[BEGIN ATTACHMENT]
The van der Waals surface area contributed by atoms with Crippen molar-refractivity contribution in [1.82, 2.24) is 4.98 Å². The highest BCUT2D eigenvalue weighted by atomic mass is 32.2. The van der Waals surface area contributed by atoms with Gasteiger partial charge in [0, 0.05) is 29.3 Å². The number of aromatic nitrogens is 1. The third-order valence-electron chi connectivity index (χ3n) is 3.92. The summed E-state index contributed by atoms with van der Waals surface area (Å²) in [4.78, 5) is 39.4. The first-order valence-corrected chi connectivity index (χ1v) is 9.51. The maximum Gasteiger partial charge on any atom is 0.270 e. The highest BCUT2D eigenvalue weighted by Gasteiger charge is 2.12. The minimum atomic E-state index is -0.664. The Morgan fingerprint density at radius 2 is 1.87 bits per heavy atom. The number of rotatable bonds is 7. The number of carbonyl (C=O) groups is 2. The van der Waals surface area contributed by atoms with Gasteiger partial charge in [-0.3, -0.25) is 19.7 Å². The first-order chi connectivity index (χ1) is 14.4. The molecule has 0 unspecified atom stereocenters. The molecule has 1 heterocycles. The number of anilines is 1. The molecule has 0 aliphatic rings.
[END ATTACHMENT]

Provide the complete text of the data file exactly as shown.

The van der Waals surface area contributed by atoms with Crippen molar-refractivity contribution in [1.82, 2.24) is 4.98 Å². The highest BCUT2D eigenvalue weighted by atomic mass is 32.2. The van der Waals surface area contributed by atoms with Gasteiger partial charge in [0, 0.05) is 29.3 Å². The number of aromatic nitrogens is 1. The third-order valence-electron chi connectivity index (χ3n) is 3.92. The summed E-state index contributed by atoms with van der Waals surface area (Å²) in [4.78, 5) is 39.4. The first-order valence-corrected chi connectivity index (χ1v) is 9.51. The maximum Gasteiger partial charge on any atom is 0.270 e. The highest BCUT2D eigenvalue weighted by Gasteiger charge is 2.12. The minimum atomic E-state index is -0.664. The Morgan fingerprint density at radius 2 is 1.87 bits per heavy atom. The number of rotatable bonds is 7. The number of carbonyl (C=O) groups is 2. The van der Waals surface area contributed by atoms with Gasteiger partial charge in [-0.3, -0.25) is 19.7 Å². The first-order chi connectivity index (χ1) is 14.4. The molecule has 0 unspecified atom stereocenters. The molecule has 1 heterocycles. The number of anilines is 1. The molecule has 0 aliphatic rings.